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The kibbutz movement marked its 100th anniversary Wednesday in a ceremony on the first kibbutz, Deganya. Last year Tel Aviv celebrated its 100th birthday. It seems that between the first modern Jewish city and the first kibbutz in the world, between the Mediterranean Sea and the Sea of Galilee, lies the Zionist narrative.

It's easy to get the impression today that the city won. Kibbutz residents are a small minority, about one in every 30 Israelis. The banner they carried proudly for decades is still fluttering up there, somehow, but kibbutzim have been moving toward privatization and toward favoring the individual's needs over those of society. Little remains of the kibbutz project in its original ambitious format.

And yet, it would be premature to mourn the kibbutz. We should take a good look at it for a moment on its centenary and count its praises. The idea was sublime, albeit impractical - a community that would cling to the land, especially along the border and in the wilderness, conduct a collective lifestyle, and sustain itself primarily off the land.

In reality, the kibbutz failed to change man's nature. Politicians and others found ways of either ignoring the principles or using the kibbutz ideology and its adherents for their own benefit. Nor did the economy respond well to the great kibbutz experiment. The successful kibbutzim in recent decades are those that invested in modern industry and did not indulge in the legacy of agriculture, dairy farming or fish breeding.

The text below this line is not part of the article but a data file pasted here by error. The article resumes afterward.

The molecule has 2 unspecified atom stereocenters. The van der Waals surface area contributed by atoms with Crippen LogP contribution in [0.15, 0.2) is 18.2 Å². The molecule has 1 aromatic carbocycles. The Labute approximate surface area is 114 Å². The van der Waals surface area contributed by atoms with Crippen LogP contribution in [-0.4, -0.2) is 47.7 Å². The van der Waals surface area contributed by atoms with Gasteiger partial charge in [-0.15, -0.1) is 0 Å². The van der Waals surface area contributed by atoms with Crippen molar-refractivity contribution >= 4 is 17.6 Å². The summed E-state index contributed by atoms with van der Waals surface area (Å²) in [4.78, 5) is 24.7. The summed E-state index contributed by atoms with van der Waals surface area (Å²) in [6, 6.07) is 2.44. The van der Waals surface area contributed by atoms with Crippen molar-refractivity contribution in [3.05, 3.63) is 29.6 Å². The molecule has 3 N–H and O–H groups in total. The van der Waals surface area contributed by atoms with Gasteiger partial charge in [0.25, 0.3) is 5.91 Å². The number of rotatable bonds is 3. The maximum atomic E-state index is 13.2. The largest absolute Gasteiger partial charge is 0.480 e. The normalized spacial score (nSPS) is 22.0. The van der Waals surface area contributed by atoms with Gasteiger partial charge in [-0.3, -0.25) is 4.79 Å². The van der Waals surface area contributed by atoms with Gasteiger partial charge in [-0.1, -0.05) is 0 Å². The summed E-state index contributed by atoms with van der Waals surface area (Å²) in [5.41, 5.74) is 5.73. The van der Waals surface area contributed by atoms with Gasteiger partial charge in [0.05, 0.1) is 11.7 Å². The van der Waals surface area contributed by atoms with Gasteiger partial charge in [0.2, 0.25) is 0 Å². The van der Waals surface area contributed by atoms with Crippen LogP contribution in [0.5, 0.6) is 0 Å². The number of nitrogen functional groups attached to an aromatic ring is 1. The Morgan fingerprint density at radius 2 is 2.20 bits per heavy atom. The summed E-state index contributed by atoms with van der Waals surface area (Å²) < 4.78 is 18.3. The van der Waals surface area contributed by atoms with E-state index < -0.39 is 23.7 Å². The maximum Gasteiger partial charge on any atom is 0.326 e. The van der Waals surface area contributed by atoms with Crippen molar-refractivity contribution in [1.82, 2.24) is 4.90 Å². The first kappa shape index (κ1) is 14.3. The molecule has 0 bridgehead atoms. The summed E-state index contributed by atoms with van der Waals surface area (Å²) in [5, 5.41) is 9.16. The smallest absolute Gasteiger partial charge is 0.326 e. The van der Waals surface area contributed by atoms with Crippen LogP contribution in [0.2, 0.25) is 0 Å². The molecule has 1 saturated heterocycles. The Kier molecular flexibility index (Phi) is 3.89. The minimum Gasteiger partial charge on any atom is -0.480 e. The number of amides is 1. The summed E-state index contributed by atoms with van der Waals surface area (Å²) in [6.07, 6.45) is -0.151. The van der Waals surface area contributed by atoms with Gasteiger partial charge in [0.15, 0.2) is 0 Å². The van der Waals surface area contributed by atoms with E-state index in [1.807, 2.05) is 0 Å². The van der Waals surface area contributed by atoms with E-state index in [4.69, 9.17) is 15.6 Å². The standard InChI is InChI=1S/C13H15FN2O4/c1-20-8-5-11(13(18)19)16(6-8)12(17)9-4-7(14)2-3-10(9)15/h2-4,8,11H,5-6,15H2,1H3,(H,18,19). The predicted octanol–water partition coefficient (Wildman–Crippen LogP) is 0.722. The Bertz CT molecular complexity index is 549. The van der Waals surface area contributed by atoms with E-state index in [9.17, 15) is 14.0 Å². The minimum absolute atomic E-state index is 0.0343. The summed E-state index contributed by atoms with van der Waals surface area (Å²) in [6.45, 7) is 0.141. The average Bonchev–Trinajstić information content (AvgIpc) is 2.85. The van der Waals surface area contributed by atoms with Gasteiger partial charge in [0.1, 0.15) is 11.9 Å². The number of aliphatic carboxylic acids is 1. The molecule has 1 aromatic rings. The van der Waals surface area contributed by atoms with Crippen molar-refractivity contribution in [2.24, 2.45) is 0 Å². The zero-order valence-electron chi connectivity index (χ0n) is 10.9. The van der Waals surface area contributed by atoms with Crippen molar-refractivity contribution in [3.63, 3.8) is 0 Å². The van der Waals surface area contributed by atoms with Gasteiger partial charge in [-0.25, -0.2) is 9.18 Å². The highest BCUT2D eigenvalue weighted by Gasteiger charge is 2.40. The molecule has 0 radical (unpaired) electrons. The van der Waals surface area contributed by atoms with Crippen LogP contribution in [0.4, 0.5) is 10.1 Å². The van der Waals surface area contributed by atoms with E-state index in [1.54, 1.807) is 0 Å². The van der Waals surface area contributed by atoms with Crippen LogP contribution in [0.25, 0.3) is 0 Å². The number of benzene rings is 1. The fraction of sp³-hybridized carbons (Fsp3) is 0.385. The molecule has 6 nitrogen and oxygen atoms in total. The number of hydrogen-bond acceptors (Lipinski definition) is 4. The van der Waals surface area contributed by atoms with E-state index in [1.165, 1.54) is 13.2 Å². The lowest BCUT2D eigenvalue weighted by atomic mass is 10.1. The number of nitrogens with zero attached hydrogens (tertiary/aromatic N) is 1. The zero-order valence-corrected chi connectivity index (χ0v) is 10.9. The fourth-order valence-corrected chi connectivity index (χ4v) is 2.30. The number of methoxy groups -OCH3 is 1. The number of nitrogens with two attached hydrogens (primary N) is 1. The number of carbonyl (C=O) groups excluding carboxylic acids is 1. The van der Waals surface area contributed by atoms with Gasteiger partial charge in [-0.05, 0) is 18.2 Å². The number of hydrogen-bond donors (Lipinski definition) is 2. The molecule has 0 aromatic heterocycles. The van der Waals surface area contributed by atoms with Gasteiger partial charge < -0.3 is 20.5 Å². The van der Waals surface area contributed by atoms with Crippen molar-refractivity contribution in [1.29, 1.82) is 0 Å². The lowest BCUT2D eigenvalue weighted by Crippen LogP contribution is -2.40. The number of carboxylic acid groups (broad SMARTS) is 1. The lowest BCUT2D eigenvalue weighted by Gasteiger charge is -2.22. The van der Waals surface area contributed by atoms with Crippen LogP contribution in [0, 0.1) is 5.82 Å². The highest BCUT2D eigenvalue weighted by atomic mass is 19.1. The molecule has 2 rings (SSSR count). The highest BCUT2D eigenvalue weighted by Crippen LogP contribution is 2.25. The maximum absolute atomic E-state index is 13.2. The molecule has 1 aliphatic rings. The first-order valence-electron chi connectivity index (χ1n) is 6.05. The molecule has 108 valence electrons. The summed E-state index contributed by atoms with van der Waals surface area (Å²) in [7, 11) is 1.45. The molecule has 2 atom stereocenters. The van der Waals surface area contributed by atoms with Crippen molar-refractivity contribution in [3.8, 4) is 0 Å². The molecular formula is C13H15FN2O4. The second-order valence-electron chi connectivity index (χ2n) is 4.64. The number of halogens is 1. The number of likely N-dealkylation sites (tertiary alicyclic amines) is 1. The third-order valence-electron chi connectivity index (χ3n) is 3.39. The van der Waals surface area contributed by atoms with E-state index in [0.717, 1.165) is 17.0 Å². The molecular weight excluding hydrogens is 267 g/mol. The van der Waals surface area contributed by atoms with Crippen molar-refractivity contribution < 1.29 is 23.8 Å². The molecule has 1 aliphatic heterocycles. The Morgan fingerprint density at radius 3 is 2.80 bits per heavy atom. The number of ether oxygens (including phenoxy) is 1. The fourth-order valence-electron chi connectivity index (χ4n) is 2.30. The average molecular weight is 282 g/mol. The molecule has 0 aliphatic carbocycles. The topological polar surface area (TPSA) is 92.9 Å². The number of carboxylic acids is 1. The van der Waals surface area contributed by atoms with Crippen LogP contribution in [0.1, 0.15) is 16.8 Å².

However, the kibbutzim had a major role in changing the face of the Land of Israel and the State of Israel. Without their strategic positioning in the country's weaker points and their high-quality volunteer work force, it is doubtful whether the Jewish community would have emerged from three decades of British rule with the strength to deal with the Arab resistance to establishing the state. The pre-state Palmach underground militia relied on the kibbutzim and nourished them, as did the Fighting Pioneer Youth, which historically combined military service with the establishment of new agricultural communities.

Four prime ministers - David Ben Gurion, Levi Eshkol, Golda Meir and Ehud Barak - lived on a kibbutz at some point. Many of the IDF's most outstanding commanders, pilots and combatants were raised and educated on a kibbutz. Israeli culture owes a great deal to writers and poets, composers and singers, painters and sculptors from kibbutzim.

One hundred years after its birth, this may not be the kibbutz's finest hour - but without the kibbutz, Israel would look very different today.